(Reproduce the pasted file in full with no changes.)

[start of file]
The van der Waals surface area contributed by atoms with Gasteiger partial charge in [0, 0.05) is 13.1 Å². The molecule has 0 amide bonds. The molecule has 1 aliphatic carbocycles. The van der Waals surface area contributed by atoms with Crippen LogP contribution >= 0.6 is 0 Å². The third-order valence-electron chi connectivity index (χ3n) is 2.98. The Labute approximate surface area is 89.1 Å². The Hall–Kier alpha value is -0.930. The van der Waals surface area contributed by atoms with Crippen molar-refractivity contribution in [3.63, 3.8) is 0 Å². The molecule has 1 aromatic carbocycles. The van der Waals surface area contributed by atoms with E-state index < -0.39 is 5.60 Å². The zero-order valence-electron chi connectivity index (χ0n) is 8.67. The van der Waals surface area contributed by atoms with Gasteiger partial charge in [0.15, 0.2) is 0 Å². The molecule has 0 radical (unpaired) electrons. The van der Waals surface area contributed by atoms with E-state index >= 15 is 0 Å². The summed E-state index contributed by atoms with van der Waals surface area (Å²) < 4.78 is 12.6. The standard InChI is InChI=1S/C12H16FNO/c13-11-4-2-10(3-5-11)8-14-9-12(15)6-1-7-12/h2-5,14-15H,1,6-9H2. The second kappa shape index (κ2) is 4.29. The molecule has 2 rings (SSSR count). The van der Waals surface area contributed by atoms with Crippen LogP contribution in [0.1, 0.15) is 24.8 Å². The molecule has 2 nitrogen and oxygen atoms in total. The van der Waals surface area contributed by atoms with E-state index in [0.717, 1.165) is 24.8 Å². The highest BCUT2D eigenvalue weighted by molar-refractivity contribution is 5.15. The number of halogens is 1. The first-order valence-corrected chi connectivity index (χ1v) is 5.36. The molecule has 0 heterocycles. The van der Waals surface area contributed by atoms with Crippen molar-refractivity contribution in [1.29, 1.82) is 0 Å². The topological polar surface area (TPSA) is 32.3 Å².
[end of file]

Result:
The van der Waals surface area contributed by atoms with Gasteiger partial charge in [0, 0.05) is 13.1 Å². The molecule has 0 amide bonds. The molecule has 1 aliphatic carbocycles. The van der Waals surface area contributed by atoms with Crippen LogP contribution >= 0.6 is 0 Å². The third-order valence-electron chi connectivity index (χ3n) is 2.98. The Labute approximate surface area is 89.1 Å². The Hall–Kier alpha value is -0.930. The van der Waals surface area contributed by atoms with Crippen molar-refractivity contribution in [3.63, 3.8) is 0 Å². The molecule has 1 aromatic carbocycles. The van der Waals surface area contributed by atoms with E-state index < -0.39 is 5.60 Å². The zero-order valence-electron chi connectivity index (χ0n) is 8.67. The van der Waals surface area contributed by atoms with Gasteiger partial charge in [0.15, 0.2) is 0 Å². The molecule has 0 radical (unpaired) electrons. The van der Waals surface area contributed by atoms with E-state index >= 15 is 0 Å². The summed E-state index contributed by atoms with van der Waals surface area (Å²) < 4.78 is 12.6. The standard InChI is InChI=1S/C12H16FNO/c13-11-4-2-10(3-5-11)8-14-9-12(15)6-1-7-12/h2-5,14-15H,1,6-9H2. The second kappa shape index (κ2) is 4.29. The molecule has 2 rings (SSSR count). The van der Waals surface area contributed by atoms with Crippen LogP contribution in [0.1, 0.15) is 24.8 Å². The molecule has 2 nitrogen and oxygen atoms in total. The van der Waals surface area contributed by atoms with E-state index in [0.717, 1.165) is 24.8 Å². The highest BCUT2D eigenvalue weighted by molar-refractivity contribution is 5.15. The number of halogens is 1. The first-order valence-corrected chi connectivity index (χ1v) is 5.36. The molecule has 0 heterocycles. The van der Waals surface area contributed by atoms with Crippen molar-refractivity contribution in [1.29, 1.82) is 0 Å². The topological polar surface area (TPSA) is 32.3 Å².